The Wirral is such an interesting place, bursting with history and lots of stories to tell. The peninsula is famous for so many things, ranging from rich history to interesting facts and that’s even besides its Scouse accent with its own pockets of variations. So What is The Wirral Famous For?
Wirral has a rich history dating back to the Neolithic period- the later part of the Stone Age. There are several ancient hill forts on the peninsula, including Bebington Hill, which dates back to around 2000 BC. The Romans also had a presence in Wirral, and there are several Roman remains, including a fort at Meols. During the Middle Ages, Wirral was a key centre for shipbuilding and trade, and with several ports and market towns, Wirral became a popular destination for wealthy Liverpool merchants who built grand houses and villas along the coast in the 19th century.
Historians have classified the Wirral as the ‘Birthplace of England’, after the bloody Battle of Brunanburh (present-day Bromborough) in the year 937, which brought together the might of England’s combined armed forces for the very first time to fight against the fearsome armies of Norway and Scotland.
How Big is The Wirral?
The Wirral is a weirdly shaped rectangular peninsula that is about 15 miles (24 km) long and 7 miles (11 km) wide and is bounded by the Dee Estuary to the west, The Mersey Estuary to the east, and Liverpool Bay to the north.
The Wirral has a population of 323,266 as of 2019, compared to Liverpool’s 496,784. In the year between mid-2020 and mid-2021, the population of Wirral fell by an estimated 3,736 people, and ten years prior to mid-2021, the population grew by 211.
Its major settlements include Birkenhead, Wallasey, Bebington, Heswall, Hoylake and West Kirby. Rural areas include Central South Wirral covering Two Mills, Burton, Puddington, Shotwick, Dunkirk, Capenhurst and Ledsham and Central Wirral, covering Barnston, Brimstage, Thornton Hough, Raby and Willaston.
Amazing Facts about The Wirral
- Did you know that despite its small size, the Wirral has no less than 1,900 listed buildings, 215 churches, 50 towns and villages, 25 conservation areas, 10 lighthouses, 5 nature reserves, 2 watermills, one castle and one fort? Yep, take all that in because there's even more!
- Remember the hit series Friends that made Central Park popular? Well, the well-known Central Park in New York was based on the design of Birkenhead Park, which was opened in 1847. Apparently, Birkenhead Park was visited by Fredrick Law Olmstead in 1850, a famous landscape architect, who took his inspiration back to the US.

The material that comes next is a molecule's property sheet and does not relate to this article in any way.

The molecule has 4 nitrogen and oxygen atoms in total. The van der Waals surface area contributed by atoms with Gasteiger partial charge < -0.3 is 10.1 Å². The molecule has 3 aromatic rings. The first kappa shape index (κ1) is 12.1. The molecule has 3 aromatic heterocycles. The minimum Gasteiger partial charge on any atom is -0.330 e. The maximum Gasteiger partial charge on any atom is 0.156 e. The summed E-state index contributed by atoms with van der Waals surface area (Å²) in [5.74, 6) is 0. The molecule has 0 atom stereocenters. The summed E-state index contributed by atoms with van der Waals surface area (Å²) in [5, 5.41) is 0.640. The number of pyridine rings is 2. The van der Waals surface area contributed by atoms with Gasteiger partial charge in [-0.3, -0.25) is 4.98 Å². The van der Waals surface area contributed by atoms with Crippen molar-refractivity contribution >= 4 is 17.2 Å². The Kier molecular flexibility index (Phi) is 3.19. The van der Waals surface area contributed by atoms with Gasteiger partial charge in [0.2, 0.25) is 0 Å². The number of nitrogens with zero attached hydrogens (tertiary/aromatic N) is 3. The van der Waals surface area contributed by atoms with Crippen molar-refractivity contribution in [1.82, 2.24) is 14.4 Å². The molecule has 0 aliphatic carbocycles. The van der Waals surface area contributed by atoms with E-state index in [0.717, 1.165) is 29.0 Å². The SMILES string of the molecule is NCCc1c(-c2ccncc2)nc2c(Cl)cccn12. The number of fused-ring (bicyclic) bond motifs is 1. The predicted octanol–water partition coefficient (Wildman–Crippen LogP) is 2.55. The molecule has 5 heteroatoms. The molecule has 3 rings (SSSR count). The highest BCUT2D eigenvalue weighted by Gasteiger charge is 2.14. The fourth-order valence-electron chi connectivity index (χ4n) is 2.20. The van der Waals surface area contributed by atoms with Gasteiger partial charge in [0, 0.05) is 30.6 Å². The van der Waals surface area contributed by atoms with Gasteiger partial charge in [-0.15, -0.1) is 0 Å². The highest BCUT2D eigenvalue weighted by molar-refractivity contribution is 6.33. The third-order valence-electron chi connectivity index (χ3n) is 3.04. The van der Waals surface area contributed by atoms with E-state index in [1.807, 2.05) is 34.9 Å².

- Wirral has the longest promenade in Britain. New Brighton with its breathtaking views of the Liverpool skyline, comes in first place for the longest promenade in Britain at just over two miles long.
- It has the oldest surviving lighthouse in the country, which was built in 1763. Yep, Leasowe Lighthouse has the oldest brick-built lighthouse in the UK.
- Can you believe the first shot of World War I was fired from Wirral? It was shot from the guns on Fort Perch Rock in New Brighton just 30 minutes after war had been declared. Yikes!
- The Wirral has the highest amount of Grade II listed buildings outside of London. The Bromborough ward wins this one with 224 Grade II listed buildings.
- As mentioned above and despite being just 60 square miles in size, Wirral is home to five nature reserves. We know we are spoilt with beautiful scenery with five nature reserves at our disposal, filled with birds and other wildlife.
- The peninsula is home to the first set of all female sextuplets to survive. The Waltons from Wallasey were Britain’s first all-female sextuplets to survive. They were born at Liverpool Maternity Hospital on November 18 1983.
Landmarks & Attractions
- Tam O’Shanter Urban Farm: An incredible place to visit with the kids on a sunny day.
- Nanny Sharon’s Alpaca Farm: An oasis of calm and rehabilitation in the middle of the peninsula.
- Brimstage Maze: This is so much more than just a maze! It’s a fabulous summer attraction with an ice-cream parlour, play barn, kitchen and so much more.
- Church Farm: A farm park with family events, school visits and farm parties. Oh, there are amazing views over the River Dee.
- Port Sunlight Museum: Packed with tales of nostalgia and charming architectural buildings.
Historic Religious Sites
- Birkenhead Priory: A unique family outing to experience the history, wonder and beauty of this 870-year-old site situated on the banks of the Mersey.
- Christ Church United Reformed Church: An active reformed United Reformed Church, recorded in the National Heritage List for England as a designated Grade II.
- Marine Point: Ideally located next to New Brighton and Promenade in the Wirral. From restaurants, cafes, shopping, cinema, theatre and the beach, Marine Point has it all.
Points of Interest
- Caldy Hills: A very rewarding woodland walk through silver birch, oak, bracken and much more.
- The New Brighton Beach Promenade: A beautiful stretch of golden sand which lines the Irish Sea and mouth of the Mersey. It’s the UK’s longest promenade.
- Leasowe Lighthouse: The oldest surviving lighthouse in the country, which was built in 1763. It’s open for guided tours.
- New Brighton Mermaid Trail: An exciting tourist trail! Follow the trail of the Black Rock Mermaid who was reported to have appeared to a local sailor.
- Thursaston Hill: A large sandstone outcrop with fantastic views across North Wales and Liverpool.